What these young actors picked up from playing tennis superstars Venus and Serena

Actresses Demi Singleton and Saniyya Sidney who star as sisters Serena and Venus Williams in "King Richard."
Actresses Demi Singleton and Saniyya Sidney star as sisters Serena and Venus Williams in “King Richard.”
(Adam Amengual/For The Times)

They are fresh faces, but they aren’t new to the game. Saniyya Sidney, who plays young tennis superstar Venus Williams in the new release “King Richard,” booked her first job when she was 8, in the film “Fences.” Demi Singleton, who plays younger sister Serena, landed her first role in the Broadway musical “School of Rock The Musical” when she was 10. “King Richard” is her first film. The girls are all of 14 years old now.

When we first see the little Williams sisters onscreen, they aren’t new to the game either. Their father, the Richard of the title (played by Will Smith), has been nurturing their skills from a playbook he wrote before they were born.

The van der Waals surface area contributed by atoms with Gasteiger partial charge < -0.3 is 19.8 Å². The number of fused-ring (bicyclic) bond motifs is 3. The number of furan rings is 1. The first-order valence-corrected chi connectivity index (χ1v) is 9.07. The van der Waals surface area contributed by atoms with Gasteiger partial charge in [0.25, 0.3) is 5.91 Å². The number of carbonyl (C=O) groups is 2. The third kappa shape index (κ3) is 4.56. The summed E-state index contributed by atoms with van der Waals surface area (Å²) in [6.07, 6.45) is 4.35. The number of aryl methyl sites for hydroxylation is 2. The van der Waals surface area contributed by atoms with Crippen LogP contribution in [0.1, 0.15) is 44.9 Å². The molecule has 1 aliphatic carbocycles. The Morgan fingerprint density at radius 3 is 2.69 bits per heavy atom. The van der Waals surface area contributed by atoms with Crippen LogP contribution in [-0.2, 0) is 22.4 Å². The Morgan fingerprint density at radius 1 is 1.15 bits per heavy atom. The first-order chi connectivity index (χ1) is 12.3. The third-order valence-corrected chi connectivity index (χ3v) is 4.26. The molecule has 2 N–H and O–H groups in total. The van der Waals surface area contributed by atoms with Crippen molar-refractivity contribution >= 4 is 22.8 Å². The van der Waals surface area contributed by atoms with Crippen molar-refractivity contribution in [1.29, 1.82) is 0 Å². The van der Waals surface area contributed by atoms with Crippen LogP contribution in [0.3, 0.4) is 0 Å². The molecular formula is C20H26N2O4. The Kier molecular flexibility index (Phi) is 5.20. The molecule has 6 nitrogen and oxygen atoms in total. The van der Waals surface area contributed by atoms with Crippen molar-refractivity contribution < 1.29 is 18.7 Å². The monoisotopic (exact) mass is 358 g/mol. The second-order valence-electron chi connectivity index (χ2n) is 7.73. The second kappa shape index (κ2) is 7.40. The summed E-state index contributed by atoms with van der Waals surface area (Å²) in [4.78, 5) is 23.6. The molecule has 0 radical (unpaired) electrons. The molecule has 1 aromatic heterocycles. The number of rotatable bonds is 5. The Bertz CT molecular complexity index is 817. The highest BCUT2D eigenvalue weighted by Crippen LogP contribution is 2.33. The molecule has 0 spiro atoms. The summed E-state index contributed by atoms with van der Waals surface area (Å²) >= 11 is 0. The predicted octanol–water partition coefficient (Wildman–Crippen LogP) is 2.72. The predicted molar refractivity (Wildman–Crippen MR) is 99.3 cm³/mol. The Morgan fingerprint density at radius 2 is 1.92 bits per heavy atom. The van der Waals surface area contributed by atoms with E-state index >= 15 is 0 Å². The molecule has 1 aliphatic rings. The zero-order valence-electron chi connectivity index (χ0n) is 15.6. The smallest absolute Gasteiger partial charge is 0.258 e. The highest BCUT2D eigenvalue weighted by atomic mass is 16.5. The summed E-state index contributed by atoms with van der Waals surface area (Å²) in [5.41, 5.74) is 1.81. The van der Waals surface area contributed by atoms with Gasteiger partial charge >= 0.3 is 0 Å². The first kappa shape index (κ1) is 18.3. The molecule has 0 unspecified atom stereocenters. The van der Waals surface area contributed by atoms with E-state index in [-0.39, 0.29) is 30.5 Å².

“King Richard” examines his relentless devotion to his children’s training and upbringing, along with their sisters Yetunde, Lyndrea and Isha. And even though we know the outcome of all that effort — both the Williams sisters have frequently been ranked No. 1, Serena for more than 300 weeks, and both have multiple singles titles — the film manages to ratchet up the tension as Richard shepherds his children from the broken courts of Compton to the world stage.


Key to that story, of course, are the girls in question. Sidney plays Venus from 10 to 14, and Singleton plays Serena from 8 to 13. Onscreen they possess the shy, giggly charm of sisters and best friends, who just happen to have astounding talent. Speaking via Zoom, they aren’t so different.

Demi Singleton, left, as Serena Williams and Saniyya Sidney as Venus Williams on the tennis court in "King Richard."
Demi Singleton, left, as Serena Williams and Saniyya Sidney as Venus Williams in “King Richard.”
(Warner Bros. Pictures)